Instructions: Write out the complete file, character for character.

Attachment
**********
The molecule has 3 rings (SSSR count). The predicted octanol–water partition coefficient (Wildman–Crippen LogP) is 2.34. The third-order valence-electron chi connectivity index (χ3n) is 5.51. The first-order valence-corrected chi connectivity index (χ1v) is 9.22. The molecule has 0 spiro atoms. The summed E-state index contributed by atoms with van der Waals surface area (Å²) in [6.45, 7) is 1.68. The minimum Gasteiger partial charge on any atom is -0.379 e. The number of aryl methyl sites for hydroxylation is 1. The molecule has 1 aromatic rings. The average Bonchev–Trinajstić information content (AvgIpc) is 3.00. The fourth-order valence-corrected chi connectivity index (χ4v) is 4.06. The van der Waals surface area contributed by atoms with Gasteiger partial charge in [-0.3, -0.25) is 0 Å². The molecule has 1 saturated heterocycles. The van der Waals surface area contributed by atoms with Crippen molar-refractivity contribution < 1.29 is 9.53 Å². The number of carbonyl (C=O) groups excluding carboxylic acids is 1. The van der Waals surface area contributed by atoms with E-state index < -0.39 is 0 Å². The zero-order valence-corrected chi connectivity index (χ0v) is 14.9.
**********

The molecule has 3 rings (SSSR count). The predicted octanol–water partition coefficient (Wildman–Crippen LogP) is 2.34. The third-order valence-electron chi connectivity index (χ3n) is 5.51. The first-order valence-corrected chi connectivity index (χ1v) is 9.22. The molecule has 0 spiro atoms. The summed E-state index contributed by atoms with van der Waals surface area (Å²) in [6.45, 7) is 1.68. The minimum Gasteiger partial charge on any atom is -0.379 e. The number of aryl methyl sites for hydroxylation is 1. The molecule has 1 aromatic rings. The average Bonchev–Trinajstić information content (AvgIpc) is 3.00. The fourth-order valence-corrected chi connectivity index (χ4v) is 4.06. The van der Waals surface area contributed by atoms with Gasteiger partial charge in [-0.3, -0.25) is 0 Å². The molecule has 1 saturated heterocycles. The van der Waals surface area contributed by atoms with Crippen molar-refractivity contribution < 1.29 is 9.53 Å². The number of carbonyl (C=O) groups excluding carboxylic acids is 1. The van der Waals surface area contributed by atoms with E-state index < -0.39 is 0 Å². The zero-order valence-corrected chi connectivity index (χ0v) is 14.9.